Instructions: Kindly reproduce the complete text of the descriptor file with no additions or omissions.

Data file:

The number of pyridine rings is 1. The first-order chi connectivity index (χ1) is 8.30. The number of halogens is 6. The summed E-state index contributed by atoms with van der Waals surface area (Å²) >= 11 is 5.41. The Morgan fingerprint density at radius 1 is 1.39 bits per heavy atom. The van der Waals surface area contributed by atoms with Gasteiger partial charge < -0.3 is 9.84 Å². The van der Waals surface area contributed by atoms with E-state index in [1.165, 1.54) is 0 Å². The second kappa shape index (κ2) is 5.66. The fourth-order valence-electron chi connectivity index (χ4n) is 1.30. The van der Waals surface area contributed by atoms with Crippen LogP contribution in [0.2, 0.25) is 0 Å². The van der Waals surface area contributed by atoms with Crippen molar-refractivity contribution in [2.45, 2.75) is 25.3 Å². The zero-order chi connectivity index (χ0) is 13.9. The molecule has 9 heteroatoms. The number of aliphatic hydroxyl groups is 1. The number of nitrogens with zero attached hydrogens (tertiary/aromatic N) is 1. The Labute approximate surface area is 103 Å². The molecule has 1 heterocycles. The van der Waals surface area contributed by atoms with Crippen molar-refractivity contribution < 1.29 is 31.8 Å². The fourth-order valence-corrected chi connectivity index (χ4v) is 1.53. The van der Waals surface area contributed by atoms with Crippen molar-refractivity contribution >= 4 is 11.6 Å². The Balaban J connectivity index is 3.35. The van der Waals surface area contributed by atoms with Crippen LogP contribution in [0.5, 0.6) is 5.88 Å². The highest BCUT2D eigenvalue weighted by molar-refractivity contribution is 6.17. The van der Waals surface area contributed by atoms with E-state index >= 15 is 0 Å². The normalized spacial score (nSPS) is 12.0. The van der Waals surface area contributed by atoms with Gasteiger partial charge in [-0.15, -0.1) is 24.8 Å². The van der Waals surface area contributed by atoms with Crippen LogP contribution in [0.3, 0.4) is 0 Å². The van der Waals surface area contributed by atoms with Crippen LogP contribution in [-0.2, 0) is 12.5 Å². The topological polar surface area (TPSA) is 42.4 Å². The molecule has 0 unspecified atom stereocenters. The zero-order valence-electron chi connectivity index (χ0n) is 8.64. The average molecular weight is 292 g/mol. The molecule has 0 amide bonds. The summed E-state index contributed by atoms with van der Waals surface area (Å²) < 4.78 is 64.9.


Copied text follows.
The number of pyridine rings is 1. The first-order chi connectivity index (χ1) is 8.30. The number of halogens is 6. The summed E-state index contributed by atoms with van der Waals surface area (Å²) >= 11 is 5.41. The Morgan fingerprint density at radius 1 is 1.39 bits per heavy atom. The van der Waals surface area contributed by atoms with Gasteiger partial charge < -0.3 is 9.84 Å². The van der Waals surface area contributed by atoms with E-state index in [1.165, 1.54) is 0 Å². The second kappa shape index (κ2) is 5.66. The fourth-order valence-electron chi connectivity index (χ4n) is 1.30. The van der Waals surface area contributed by atoms with Crippen LogP contribution in [0.2, 0.25) is 0 Å². The van der Waals surface area contributed by atoms with Crippen molar-refractivity contribution in [2.45, 2.75) is 25.3 Å². The zero-order chi connectivity index (χ0) is 13.9. The molecule has 9 heteroatoms. The number of aliphatic hydroxyl groups is 1. The number of nitrogens with zero attached hydrogens (tertiary/aromatic N) is 1. The Labute approximate surface area is 103 Å². The molecule has 1 heterocycles. The van der Waals surface area contributed by atoms with Crippen molar-refractivity contribution < 1.29 is 31.8 Å². The fourth-order valence-corrected chi connectivity index (χ4v) is 1.53. The van der Waals surface area contributed by atoms with Crippen molar-refractivity contribution >= 4 is 11.6 Å². The Balaban J connectivity index is 3.35. The van der Waals surface area contributed by atoms with Crippen LogP contribution in [0.5, 0.6) is 5.88 Å². The highest BCUT2D eigenvalue weighted by molar-refractivity contribution is 6.17. The van der Waals surface area contributed by atoms with E-state index >= 15 is 0 Å². The normalized spacial score (nSPS) is 12.0. The van der Waals surface area contributed by atoms with Gasteiger partial charge in [-0.15, -0.1) is 24.8 Å². The van der Waals surface area contributed by atoms with Crippen LogP contribution in [0.3, 0.4) is 0 Å². The van der Waals surface area contributed by atoms with Crippen LogP contribution in [-0.2, 0) is 12.5 Å². The topological polar surface area (TPSA) is 42.4 Å². The molecule has 0 unspecified atom stereocenters. The zero-order valence-electron chi connectivity index (χ0n) is 8.64. The average molecular weight is 292 g/mol. The molecule has 0 amide bonds. The summed E-state index contributed by atoms with van der Waals surface area (Å²) < 4.78 is 64.9.